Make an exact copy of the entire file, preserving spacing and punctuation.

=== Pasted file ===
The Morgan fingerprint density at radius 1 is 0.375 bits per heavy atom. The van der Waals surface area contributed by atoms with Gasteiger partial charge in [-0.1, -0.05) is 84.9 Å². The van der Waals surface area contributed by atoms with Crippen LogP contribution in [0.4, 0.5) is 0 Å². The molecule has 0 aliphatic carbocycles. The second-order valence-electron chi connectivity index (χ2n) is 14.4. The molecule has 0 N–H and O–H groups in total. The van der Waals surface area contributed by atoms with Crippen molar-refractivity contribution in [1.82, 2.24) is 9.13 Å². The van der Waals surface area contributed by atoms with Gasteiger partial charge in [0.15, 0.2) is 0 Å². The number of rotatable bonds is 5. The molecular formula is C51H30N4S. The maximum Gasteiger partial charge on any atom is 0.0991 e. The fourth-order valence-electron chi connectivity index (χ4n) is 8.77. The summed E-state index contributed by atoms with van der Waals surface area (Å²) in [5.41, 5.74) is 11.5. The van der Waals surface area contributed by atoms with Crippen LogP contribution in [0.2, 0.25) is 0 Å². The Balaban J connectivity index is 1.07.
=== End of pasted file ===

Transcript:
The Morgan fingerprint density at radius 1 is 0.375 bits per heavy atom. The van der Waals surface area contributed by atoms with Gasteiger partial charge in [-0.1, -0.05) is 84.9 Å². The van der Waals surface area contributed by atoms with Crippen LogP contribution in [0.4, 0.5) is 0 Å². The molecule has 0 aliphatic carbocycles. The second-order valence-electron chi connectivity index (χ2n) is 14.4. The molecule has 0 N–H and O–H groups in total. The van der Waals surface area contributed by atoms with Crippen molar-refractivity contribution in [1.82, 2.24) is 9.13 Å². The van der Waals surface area contributed by atoms with Gasteiger partial charge in [0.15, 0.2) is 0 Å². The number of rotatable bonds is 5. The molecular formula is C51H30N4S. The maximum Gasteiger partial charge on any atom is 0.0991 e. The fourth-order valence-electron chi connectivity index (χ4n) is 8.77. The summed E-state index contributed by atoms with van der Waals surface area (Å²) in [5.41, 5.74) is 11.5. The van der Waals surface area contributed by atoms with Crippen LogP contribution in [0.2, 0.25) is 0 Å². The Balaban J connectivity index is 1.07.